I’ve sung its praises before, but I do believe that SEO will help your marketing. Today, let’s talk SEO. And how it can solve all your problems.
Ok not all your life problems. But maybe SEO will help your marketing problems.
I’ve Been Quieter On The Subject
Lately I haven’t talked about SEO as much as I used to in my early days. I think some of that is because when I post about it, most people just don’t seem super interested in learning more.
But recently I got reignited on the subject. One reason is that a few weeks back I sent out an email survey inviting you to tell me what topics you wanted me to focus on if I developed an affordable membership site.
The winner (by a hair!) was: Marketing your private practice and keeping those referrals coming in consistently.
So that tells me I haven’t been singing the praises of SEO from the rooftops loudly enough lately.
And we also know from one of my earlier videos that only 6% of therapists are getting most of their referrals from SEO. So there’s lots of opportunity for growth here.
My goal in this article is to convince you of that opportunity.
What Is SEO?
If you’re having issues getting clients to your practice, SEO is your new friend.
- SEO stands for search engine optimization. It’s all the strategies you can use to help your website show up higher in search engine results.
- If you play your cards right, when your ideal client does a Google search for a therapist then your website shows up at the top of their search results.
Why Is SEO A Helpful Marketing Tool?
1) It’s Reliable
- SEO is not the only valid way to market your practice. Many therapists with a fulfilling, consistently full practice have zero website presence.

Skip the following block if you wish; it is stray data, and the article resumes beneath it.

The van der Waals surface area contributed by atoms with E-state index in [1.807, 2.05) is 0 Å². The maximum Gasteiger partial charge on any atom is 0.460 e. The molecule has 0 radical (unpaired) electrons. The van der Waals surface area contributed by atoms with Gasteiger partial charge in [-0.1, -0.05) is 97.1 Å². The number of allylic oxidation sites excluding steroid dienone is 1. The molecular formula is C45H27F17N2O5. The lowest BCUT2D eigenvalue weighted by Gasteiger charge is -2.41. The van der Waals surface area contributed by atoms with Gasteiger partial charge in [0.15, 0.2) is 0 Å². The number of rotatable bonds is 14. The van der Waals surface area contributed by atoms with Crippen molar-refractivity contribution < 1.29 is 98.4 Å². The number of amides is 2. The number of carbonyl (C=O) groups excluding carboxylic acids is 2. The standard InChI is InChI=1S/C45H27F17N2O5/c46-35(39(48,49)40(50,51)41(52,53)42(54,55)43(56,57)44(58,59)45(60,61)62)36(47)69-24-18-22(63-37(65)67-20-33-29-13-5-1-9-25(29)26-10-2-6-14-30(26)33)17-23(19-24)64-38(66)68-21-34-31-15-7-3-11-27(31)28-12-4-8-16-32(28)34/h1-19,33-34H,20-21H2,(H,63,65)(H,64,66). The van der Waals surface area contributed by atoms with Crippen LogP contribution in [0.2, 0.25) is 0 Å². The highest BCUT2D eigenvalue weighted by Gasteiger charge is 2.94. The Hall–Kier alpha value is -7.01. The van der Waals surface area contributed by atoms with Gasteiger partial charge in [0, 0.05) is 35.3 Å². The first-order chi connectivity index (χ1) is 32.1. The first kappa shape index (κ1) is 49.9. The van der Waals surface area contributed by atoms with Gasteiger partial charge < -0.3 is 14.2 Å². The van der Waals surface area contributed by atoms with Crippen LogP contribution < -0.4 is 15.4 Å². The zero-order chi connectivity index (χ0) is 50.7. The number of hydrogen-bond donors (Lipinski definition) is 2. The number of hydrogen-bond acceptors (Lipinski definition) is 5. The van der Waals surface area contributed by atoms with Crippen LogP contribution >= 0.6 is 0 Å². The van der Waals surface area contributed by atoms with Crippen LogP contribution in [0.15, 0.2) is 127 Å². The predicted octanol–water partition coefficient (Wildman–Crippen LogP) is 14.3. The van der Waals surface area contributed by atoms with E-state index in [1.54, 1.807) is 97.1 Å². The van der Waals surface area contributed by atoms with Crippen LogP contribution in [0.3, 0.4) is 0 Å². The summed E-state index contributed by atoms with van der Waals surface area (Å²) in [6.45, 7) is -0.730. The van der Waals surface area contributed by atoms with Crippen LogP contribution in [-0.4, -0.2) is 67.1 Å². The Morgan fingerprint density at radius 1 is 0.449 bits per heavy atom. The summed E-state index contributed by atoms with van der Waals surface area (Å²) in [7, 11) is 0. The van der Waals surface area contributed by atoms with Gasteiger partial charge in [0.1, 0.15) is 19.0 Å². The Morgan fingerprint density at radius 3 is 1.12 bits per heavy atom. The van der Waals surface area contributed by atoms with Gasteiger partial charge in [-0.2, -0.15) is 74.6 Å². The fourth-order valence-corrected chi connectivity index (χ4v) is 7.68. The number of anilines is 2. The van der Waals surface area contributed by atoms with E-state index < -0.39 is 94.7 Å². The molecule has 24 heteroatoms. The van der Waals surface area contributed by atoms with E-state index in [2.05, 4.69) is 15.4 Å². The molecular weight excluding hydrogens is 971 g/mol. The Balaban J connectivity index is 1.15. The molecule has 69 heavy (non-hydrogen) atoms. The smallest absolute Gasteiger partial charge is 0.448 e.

- But, I do believe it is one of the most reliable ways to generate consistent clients. As well as attract clients who specifically fit your interests.
2) Clients Are Searching Online
- If someone is looking for a therapist, the most likely place they will turn is Google.
- ‘Particularly with the stigma that still exists around mental health, many folks aren’t asking for recommendations from friends or mentors. Instead they go online to find a therapist. ‘Particularly with the stigma that still exists around mental health, many folks aren’t asking for recommendations from friends or mentors. Instead they go online to find a therapist.
3) Forces You To Know Your Niche
- SEO forces you to know what your intended focus is.
- Keep in mind: your niche can change. Mine has, many times!
- The urge to find a focus and stand by it forever can be paralyzing. But focusing on SEO encourages you to pick a lane for today and stick by it.
- And knowing your niche is super helpful when it comes to marketing your practice.
Where To Start With SEO?
So if I’ve sold you, here are some tips to begin having SEO help your marketing:
1) Make A Website
- If you don’t have a website, make a website!
- It’s actually gotten so easy. You can set one up pretty quickly if you don’t want to fiddle around with it too much.
- Unless you’re an artist or designer of some sort, I usually recommend using Squarespace. There you can pick a template and not mess around with the design of it much. It was developed by a professional designer, after all.
- You can create your site on your own. Or if you’d like some help, I have a course teaching you how to build a website that represents you while also sending clients your way through search results.